Denny Porter is executive-in-residence at the HIMSS Foundation, Institute for e-Health Policy. I met him in Washington last month at the eHealth Initiative’s annual conference, where I was on a panel. Great guy, and I love this proposal: a Federal Health Records Gateway to rapidly assemble all the health data about an urgently ill person from all the different Federal health data systems.
This column first appeared in Government Health IT on January 20, with the title “Plain Speaking on Health Data Access.”
For years a crisis has been brewing for many people who have become tangled up in a cyber-age web where healthcare records are being generated and maintained across an ever-broadening spectrum of healthcare delivery systems.
Two particular categories of patient are at the forefront of this crisis: those that have been diagnosed and told they have a terminal disease; and our country’s severely wounded military service members who are forced to transition from the Department of Defense to the Department of Veterans Affairs and out into the civilian healthcare system.
Both sets of patients face a similar, urgent and daunting task. They are literally fighting for their lives while being forced to get their hands on every shred and electron of their medical histories. By searching the Internet you can see that all across the country, patients and families are caught up in this crisis. By the time these patients are at this stage of treatment, every minute, hour and day counts.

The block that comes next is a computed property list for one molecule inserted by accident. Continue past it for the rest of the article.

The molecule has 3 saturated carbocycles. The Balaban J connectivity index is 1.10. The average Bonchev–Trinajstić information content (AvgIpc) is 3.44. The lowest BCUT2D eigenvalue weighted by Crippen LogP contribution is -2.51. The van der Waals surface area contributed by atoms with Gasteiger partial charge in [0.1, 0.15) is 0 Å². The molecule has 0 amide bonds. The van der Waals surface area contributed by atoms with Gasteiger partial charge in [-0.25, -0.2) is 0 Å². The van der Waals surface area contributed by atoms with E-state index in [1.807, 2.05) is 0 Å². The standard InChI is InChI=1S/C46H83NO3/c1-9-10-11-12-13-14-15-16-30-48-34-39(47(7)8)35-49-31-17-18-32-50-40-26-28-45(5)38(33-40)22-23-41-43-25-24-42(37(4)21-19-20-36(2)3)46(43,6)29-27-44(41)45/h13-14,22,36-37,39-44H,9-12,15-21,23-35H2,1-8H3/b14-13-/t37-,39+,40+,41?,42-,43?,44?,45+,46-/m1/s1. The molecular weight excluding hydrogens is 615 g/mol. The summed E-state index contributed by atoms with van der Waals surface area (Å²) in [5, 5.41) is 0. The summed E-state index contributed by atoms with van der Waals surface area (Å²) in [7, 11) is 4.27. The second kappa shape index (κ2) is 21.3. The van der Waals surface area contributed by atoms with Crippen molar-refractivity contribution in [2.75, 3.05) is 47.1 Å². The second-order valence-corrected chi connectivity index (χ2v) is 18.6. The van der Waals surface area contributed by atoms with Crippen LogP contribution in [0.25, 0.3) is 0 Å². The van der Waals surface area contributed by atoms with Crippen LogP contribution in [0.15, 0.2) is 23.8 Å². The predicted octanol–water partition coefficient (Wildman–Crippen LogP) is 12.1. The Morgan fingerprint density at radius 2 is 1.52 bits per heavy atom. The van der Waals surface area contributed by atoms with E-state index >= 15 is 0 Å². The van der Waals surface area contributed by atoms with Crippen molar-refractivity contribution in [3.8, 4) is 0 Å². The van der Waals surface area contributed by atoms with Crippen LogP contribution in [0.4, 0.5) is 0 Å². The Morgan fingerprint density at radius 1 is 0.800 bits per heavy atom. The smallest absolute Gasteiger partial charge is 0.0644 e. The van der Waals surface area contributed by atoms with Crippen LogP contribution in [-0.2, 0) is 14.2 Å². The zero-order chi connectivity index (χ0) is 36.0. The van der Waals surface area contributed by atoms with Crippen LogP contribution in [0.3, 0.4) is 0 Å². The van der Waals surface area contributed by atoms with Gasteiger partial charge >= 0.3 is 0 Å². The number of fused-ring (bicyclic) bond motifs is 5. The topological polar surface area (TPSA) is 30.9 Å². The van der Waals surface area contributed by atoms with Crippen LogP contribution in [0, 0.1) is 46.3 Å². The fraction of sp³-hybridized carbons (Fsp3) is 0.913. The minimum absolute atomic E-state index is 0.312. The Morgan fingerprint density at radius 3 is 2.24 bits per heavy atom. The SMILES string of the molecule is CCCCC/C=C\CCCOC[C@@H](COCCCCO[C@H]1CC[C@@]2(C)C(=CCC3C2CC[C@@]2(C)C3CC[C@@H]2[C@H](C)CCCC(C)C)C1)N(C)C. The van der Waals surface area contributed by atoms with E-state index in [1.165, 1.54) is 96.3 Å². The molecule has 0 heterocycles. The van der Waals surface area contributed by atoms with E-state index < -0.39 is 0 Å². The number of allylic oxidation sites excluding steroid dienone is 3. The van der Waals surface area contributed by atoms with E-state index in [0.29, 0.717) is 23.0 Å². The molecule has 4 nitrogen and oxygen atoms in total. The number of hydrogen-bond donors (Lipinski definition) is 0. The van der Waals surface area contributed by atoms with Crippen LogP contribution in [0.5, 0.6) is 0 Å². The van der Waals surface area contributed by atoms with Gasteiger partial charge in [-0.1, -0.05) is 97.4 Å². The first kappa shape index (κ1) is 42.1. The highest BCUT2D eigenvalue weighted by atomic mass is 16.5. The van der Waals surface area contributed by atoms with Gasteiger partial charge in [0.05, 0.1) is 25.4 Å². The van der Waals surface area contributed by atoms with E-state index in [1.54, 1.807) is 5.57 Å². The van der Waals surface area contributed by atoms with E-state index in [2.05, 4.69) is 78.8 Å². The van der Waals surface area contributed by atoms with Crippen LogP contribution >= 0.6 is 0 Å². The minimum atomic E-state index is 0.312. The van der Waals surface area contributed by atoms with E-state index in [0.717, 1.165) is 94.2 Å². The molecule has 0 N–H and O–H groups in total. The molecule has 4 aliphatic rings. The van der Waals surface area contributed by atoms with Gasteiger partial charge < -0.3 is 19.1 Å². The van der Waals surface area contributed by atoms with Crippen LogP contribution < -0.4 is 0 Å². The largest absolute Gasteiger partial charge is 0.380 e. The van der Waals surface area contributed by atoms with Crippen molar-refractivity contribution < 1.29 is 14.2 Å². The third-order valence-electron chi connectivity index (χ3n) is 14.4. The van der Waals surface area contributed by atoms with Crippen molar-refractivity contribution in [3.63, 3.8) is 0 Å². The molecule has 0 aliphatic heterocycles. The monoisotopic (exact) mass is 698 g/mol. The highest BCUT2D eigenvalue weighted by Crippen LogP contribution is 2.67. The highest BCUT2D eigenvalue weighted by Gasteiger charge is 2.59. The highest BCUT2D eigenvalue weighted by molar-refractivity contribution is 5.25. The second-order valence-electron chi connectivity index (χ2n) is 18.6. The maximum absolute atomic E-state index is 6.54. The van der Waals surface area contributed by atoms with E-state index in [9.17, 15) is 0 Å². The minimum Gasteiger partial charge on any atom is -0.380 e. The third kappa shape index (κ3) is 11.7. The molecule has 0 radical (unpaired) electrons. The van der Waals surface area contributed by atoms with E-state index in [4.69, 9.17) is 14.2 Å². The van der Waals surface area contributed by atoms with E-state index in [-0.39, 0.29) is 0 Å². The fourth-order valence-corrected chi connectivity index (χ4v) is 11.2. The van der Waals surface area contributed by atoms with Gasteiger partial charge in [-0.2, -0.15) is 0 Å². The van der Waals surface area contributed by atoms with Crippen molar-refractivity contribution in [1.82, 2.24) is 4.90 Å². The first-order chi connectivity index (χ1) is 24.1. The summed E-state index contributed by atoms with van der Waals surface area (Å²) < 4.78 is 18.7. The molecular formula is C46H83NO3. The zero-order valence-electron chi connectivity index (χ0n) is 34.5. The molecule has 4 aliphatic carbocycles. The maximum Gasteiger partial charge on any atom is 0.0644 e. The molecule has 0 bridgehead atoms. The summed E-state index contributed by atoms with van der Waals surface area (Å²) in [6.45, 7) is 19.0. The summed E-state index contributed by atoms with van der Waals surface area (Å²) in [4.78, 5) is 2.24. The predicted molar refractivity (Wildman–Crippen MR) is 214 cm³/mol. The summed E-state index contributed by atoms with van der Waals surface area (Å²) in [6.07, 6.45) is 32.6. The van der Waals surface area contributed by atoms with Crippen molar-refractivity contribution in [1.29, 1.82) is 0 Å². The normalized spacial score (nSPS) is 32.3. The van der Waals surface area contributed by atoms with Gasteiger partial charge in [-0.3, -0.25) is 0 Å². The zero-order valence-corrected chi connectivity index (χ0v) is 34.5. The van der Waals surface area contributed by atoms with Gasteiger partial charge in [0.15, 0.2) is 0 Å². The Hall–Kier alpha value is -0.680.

It’s plain that our healthcare “system” needs to focus on these patients and respond quickly by providing a complete medical history that gives each of them a fighting chance to live.
I believe that there is much that can be done to remedy this crisis with the right leadership and initiative. First, the federal government should ensure that we have access to our personal health data held in federal agency databases via a single, secure, portal on the emerging Nationwide Health Information Network (NHIN). By enhancing the transparency of government-held clinical and health claims data, a federal health record (FHR) gateway would support already established Presidential and congressional initiatives in the area of patient-centered health.
Creating a FHR gateway pilot would be a relatively simple approach that would focus on addressing the needs of our most desperate patients. Although initially focused on data held by specific federal government agencies so as to reduce complexity, a pilot would rapidly yield prototypes and lessons-learned that could be leveraged in other agencies and jurisdictions.
Ending or averting this crisis of access to medical history for our most needy patients should be a national policy priority. With the right leadership and focus, projects like this could lead the way in how our nation responds to this critical challenge.